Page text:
Of course, you can also gain access to files and folders on a removable device by calling the file picker (using FileOpenPicker and FolderPicker) and letting the user pick files and folders for your app to access. Learn how to use the file picker in Open files and folders with a picker.

For more info about accessing an SD card or other removable devices, see Access the SD card.

Locations that UWP apps can access

User’s Downloads folder

The folder where downloaded files are saved by default.

By default, your app can only access files and folders in the user’s Downloads folder that your app created. However, you can gain access to files and folders in the user’s Downloads folder by calling a file picker (FileOpenPicker or FolderPicker) so that users can navigate and pick files or folders for your app to access.

You can create a file in the user’s Downloads folder like this:

DownloadsFolder.CreateFileAsync is overloaded so that you can specify what the system should do if there is already an existing file in the Downloads folder that has the same name. When these methods complete, they return a StorageFile that represents the file that was created. This file is called newFile in the example.

You can create a subfolder in the user’s Downloads folder like this:

DownloadsFolder.CreateFolderAsync is overloaded so that you can specify what the system should do if there is already an existing subfolder in the Downloads folder that has the same name. When these methods complete, they return a StorageFolder that represents the subfolder that was created. This file is called newFolder in the example.

Accessing additional locations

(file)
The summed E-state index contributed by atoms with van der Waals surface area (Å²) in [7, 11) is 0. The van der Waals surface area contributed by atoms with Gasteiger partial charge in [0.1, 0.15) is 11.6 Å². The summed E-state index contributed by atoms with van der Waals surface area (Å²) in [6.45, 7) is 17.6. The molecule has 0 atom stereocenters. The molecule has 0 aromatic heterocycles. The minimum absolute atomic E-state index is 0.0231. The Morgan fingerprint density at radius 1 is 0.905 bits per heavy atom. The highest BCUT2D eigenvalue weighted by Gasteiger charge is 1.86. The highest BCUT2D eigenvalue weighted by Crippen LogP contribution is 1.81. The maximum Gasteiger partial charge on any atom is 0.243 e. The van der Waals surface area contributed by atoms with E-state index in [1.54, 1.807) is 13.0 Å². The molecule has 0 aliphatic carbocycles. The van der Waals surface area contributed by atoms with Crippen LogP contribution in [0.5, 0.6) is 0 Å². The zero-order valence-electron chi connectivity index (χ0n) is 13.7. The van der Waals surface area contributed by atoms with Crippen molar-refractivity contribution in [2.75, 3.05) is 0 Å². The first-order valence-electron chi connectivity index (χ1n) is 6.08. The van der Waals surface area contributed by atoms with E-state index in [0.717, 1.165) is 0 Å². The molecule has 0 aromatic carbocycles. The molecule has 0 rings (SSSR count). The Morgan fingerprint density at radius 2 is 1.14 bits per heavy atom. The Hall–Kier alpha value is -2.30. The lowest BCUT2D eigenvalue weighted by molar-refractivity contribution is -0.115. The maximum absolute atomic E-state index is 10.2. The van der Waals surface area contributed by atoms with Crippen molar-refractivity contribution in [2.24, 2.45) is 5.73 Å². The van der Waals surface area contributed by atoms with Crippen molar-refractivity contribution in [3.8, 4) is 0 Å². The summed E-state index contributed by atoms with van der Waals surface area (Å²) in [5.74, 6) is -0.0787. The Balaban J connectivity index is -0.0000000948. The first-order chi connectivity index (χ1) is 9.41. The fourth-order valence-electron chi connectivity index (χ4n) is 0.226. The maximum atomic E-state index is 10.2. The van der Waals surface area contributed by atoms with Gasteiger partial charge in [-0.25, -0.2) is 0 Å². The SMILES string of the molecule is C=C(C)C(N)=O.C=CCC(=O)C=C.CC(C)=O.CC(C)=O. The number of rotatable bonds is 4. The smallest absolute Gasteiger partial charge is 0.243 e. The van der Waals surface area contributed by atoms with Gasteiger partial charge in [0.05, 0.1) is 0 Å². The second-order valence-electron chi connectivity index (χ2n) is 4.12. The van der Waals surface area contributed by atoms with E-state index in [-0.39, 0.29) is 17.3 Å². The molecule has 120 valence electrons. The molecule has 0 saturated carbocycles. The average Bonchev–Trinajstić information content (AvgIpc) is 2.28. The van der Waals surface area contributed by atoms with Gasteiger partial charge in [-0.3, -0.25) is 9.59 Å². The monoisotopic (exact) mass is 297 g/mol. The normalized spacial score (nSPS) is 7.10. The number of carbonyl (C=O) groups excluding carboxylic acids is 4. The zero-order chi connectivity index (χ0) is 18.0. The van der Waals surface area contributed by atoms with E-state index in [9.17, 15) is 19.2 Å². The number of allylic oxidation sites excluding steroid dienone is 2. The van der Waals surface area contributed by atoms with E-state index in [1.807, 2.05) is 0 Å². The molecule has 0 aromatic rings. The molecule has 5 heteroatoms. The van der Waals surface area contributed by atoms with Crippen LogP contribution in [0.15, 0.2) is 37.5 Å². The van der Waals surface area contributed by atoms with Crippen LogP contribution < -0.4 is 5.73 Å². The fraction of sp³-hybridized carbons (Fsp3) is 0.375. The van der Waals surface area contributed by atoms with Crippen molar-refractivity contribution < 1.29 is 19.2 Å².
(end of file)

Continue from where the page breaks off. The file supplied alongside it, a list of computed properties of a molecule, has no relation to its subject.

In addition to the default locations, an app can access additional files and folders by declaring capabilities in the app manifest or by calling a file picker to let the user pick files and folders for the app to access.

Apps that declare the AppExecutionAlias extension have file-system permissions from the directory that they are launched from in the console window, and downwards.

Retaining access to files and folders

When your app retrieves a file or folder via a picker, a file activation, a drag-and-drop operation, etc. it only has access to that file or folder until the app is terminated. If you would like to automatically access the file or folder in the future, you can add it to the FutureAccessList so that your app can readily access that item in the future. You can also use the MostRecentlyUsedList to easily manage a list of recently-used files.

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Capabilities for accessing other locations

The following table lists additional locations that you can access by declaring one or more capabilities and using the associated Windows.Storage API.

Location Capability Windows.Storage API
All files that the user has access to. For example: documents, pictures, photos, downloads, desktop, OneDrive, etc. broadFileSystemAccess